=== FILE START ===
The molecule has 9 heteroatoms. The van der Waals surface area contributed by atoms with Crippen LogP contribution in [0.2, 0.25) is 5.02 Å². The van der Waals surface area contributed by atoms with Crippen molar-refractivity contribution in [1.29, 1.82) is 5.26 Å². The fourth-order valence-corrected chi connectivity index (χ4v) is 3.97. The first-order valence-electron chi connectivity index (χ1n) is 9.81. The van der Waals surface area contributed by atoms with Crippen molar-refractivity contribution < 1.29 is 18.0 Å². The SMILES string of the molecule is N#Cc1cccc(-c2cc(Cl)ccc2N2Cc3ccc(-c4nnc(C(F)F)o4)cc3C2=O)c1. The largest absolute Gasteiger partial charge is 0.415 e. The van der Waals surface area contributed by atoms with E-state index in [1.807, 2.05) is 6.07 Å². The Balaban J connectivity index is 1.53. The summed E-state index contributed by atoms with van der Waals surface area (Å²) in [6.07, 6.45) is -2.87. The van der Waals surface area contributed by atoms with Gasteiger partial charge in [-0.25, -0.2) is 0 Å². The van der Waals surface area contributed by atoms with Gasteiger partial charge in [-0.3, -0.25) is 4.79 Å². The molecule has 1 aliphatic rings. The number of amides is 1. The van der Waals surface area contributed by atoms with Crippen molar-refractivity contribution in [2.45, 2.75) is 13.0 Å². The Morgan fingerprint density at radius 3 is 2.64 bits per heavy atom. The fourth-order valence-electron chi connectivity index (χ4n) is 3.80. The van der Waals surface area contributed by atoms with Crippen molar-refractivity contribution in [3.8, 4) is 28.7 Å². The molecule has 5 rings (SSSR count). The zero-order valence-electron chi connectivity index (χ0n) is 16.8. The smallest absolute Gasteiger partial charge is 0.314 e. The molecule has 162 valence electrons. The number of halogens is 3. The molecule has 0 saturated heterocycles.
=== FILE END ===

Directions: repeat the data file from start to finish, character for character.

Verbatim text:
The molecule has 9 heteroatoms. The van der Waals surface area contributed by atoms with Crippen LogP contribution in [0.2, 0.25) is 5.02 Å². The van der Waals surface area contributed by atoms with Crippen molar-refractivity contribution in [1.29, 1.82) is 5.26 Å². The fourth-order valence-corrected chi connectivity index (χ4v) is 3.97. The first-order valence-electron chi connectivity index (χ1n) is 9.81. The van der Waals surface area contributed by atoms with Crippen molar-refractivity contribution < 1.29 is 18.0 Å². The SMILES string of the molecule is N#Cc1cccc(-c2cc(Cl)ccc2N2Cc3ccc(-c4nnc(C(F)F)o4)cc3C2=O)c1. The largest absolute Gasteiger partial charge is 0.415 e. The van der Waals surface area contributed by atoms with E-state index in [1.807, 2.05) is 6.07 Å². The Balaban J connectivity index is 1.53. The summed E-state index contributed by atoms with van der Waals surface area (Å²) in [6.07, 6.45) is -2.87. The van der Waals surface area contributed by atoms with Gasteiger partial charge in [-0.25, -0.2) is 0 Å². The van der Waals surface area contributed by atoms with Gasteiger partial charge in [-0.3, -0.25) is 4.79 Å². The molecule has 1 aliphatic rings. The number of amides is 1. The van der Waals surface area contributed by atoms with Crippen molar-refractivity contribution in [2.45, 2.75) is 13.0 Å². The Morgan fingerprint density at radius 3 is 2.64 bits per heavy atom. The fourth-order valence-electron chi connectivity index (χ4n) is 3.80. The van der Waals surface area contributed by atoms with Crippen molar-refractivity contribution in [3.8, 4) is 28.7 Å². The molecule has 5 rings (SSSR count). The zero-order valence-electron chi connectivity index (χ0n) is 16.8. The smallest absolute Gasteiger partial charge is 0.314 e. The molecule has 162 valence electrons. The number of halogens is 3. The molecule has 0 saturated heterocycles.